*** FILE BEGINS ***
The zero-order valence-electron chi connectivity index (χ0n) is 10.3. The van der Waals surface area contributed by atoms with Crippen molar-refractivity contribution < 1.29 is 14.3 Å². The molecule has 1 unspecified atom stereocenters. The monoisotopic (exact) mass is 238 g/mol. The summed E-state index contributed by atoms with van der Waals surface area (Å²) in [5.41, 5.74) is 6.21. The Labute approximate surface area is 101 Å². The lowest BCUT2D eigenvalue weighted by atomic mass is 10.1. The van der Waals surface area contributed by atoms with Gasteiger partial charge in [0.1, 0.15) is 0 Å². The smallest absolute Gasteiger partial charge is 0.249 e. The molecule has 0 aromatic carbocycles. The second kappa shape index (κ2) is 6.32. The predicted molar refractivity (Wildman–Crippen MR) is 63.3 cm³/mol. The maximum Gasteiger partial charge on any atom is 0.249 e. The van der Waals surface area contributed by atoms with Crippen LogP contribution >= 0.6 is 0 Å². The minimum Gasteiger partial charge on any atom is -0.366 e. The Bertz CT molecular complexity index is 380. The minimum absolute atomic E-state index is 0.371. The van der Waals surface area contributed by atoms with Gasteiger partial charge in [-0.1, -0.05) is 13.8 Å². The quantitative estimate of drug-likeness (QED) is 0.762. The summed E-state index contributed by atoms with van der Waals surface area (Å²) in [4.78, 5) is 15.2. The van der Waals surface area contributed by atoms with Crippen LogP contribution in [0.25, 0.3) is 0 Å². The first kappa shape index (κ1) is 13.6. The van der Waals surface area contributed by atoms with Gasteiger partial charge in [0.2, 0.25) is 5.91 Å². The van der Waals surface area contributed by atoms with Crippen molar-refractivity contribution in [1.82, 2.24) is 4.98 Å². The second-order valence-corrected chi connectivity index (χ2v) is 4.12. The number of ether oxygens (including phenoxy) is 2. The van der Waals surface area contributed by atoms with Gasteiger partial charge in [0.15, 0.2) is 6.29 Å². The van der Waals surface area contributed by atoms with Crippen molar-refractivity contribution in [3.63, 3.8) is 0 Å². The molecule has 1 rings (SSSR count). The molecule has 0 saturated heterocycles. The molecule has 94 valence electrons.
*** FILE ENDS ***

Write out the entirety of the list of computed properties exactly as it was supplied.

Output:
The zero-order valence-electron chi connectivity index (χ0n) is 10.3. The van der Waals surface area contributed by atoms with Crippen molar-refractivity contribution < 1.29 is 14.3 Å². The molecule has 1 unspecified atom stereocenters. The monoisotopic (exact) mass is 238 g/mol. The summed E-state index contributed by atoms with van der Waals surface area (Å²) in [5.41, 5.74) is 6.21. The Labute approximate surface area is 101 Å². The lowest BCUT2D eigenvalue weighted by atomic mass is 10.1. The van der Waals surface area contributed by atoms with Gasteiger partial charge in [0.1, 0.15) is 0 Å². The smallest absolute Gasteiger partial charge is 0.249 e. The molecule has 0 aromatic carbocycles. The second kappa shape index (κ2) is 6.32. The predicted molar refractivity (Wildman–Crippen MR) is 63.3 cm³/mol. The maximum Gasteiger partial charge on any atom is 0.249 e. The van der Waals surface area contributed by atoms with Crippen LogP contribution >= 0.6 is 0 Å². The minimum Gasteiger partial charge on any atom is -0.366 e. The Bertz CT molecular complexity index is 380. The minimum absolute atomic E-state index is 0.371. The van der Waals surface area contributed by atoms with Gasteiger partial charge in [-0.1, -0.05) is 13.8 Å². The quantitative estimate of drug-likeness (QED) is 0.762. The summed E-state index contributed by atoms with van der Waals surface area (Å²) in [4.78, 5) is 15.2. The van der Waals surface area contributed by atoms with Crippen LogP contribution in [0.25, 0.3) is 0 Å². The first kappa shape index (κ1) is 13.6. The van der Waals surface area contributed by atoms with Gasteiger partial charge in [0.2, 0.25) is 5.91 Å². The van der Waals surface area contributed by atoms with Crippen molar-refractivity contribution in [1.82, 2.24) is 4.98 Å². The second-order valence-corrected chi connectivity index (χ2v) is 4.12. The number of ether oxygens (including phenoxy) is 2. The van der Waals surface area contributed by atoms with Gasteiger partial charge in [0.15, 0.2) is 6.29 Å². The van der Waals surface area contributed by atoms with Crippen molar-refractivity contribution in [3.63, 3.8) is 0 Å². The molecule has 1 rings (SSSR count). The molecule has 0 saturated heterocycles. The molecule has 94 valence electrons.